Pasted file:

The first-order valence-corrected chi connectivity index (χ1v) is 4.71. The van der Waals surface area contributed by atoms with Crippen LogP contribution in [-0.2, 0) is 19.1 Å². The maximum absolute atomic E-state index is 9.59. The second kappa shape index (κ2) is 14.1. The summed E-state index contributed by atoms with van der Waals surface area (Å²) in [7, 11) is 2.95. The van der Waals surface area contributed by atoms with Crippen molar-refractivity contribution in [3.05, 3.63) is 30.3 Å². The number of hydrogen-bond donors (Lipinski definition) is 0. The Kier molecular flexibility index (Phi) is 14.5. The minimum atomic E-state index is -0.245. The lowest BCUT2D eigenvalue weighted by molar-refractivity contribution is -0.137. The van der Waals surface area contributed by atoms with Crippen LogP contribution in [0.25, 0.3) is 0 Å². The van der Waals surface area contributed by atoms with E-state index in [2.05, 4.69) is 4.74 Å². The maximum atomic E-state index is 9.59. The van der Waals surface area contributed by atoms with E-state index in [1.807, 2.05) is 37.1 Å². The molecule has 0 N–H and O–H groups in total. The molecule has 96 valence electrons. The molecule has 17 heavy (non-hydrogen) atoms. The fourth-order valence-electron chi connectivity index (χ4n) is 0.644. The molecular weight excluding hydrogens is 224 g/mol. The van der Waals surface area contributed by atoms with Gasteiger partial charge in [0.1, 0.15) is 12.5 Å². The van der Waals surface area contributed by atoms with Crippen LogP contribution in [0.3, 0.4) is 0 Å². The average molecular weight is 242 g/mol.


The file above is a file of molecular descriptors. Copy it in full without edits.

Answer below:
The first-order valence-corrected chi connectivity index (χ1v) is 4.71. The van der Waals surface area contributed by atoms with Crippen LogP contribution in [-0.2, 0) is 19.1 Å². The maximum absolute atomic E-state index is 9.59. The second kappa shape index (κ2) is 14.1. The summed E-state index contributed by atoms with van der Waals surface area (Å²) in [7, 11) is 2.95. The van der Waals surface area contributed by atoms with Crippen molar-refractivity contribution in [3.05, 3.63) is 30.3 Å². The number of hydrogen-bond donors (Lipinski definition) is 0. The Kier molecular flexibility index (Phi) is 14.5. The minimum atomic E-state index is -0.245. The lowest BCUT2D eigenvalue weighted by molar-refractivity contribution is -0.137. The van der Waals surface area contributed by atoms with Crippen LogP contribution in [0.25, 0.3) is 0 Å². The van der Waals surface area contributed by atoms with E-state index in [2.05, 4.69) is 4.74 Å². The maximum atomic E-state index is 9.59. The van der Waals surface area contributed by atoms with E-state index in [1.807, 2.05) is 37.1 Å². The molecule has 0 N–H and O–H groups in total. The molecule has 96 valence electrons. The molecule has 17 heavy (non-hydrogen) atoms. The fourth-order valence-electron chi connectivity index (χ4n) is 0.644. The molecular weight excluding hydrogens is 224 g/mol. The van der Waals surface area contributed by atoms with Gasteiger partial charge in [0.1, 0.15) is 12.5 Å². The van der Waals surface area contributed by atoms with Crippen LogP contribution in [0.3, 0.4) is 0 Å². The average molecular weight is 242 g/mol.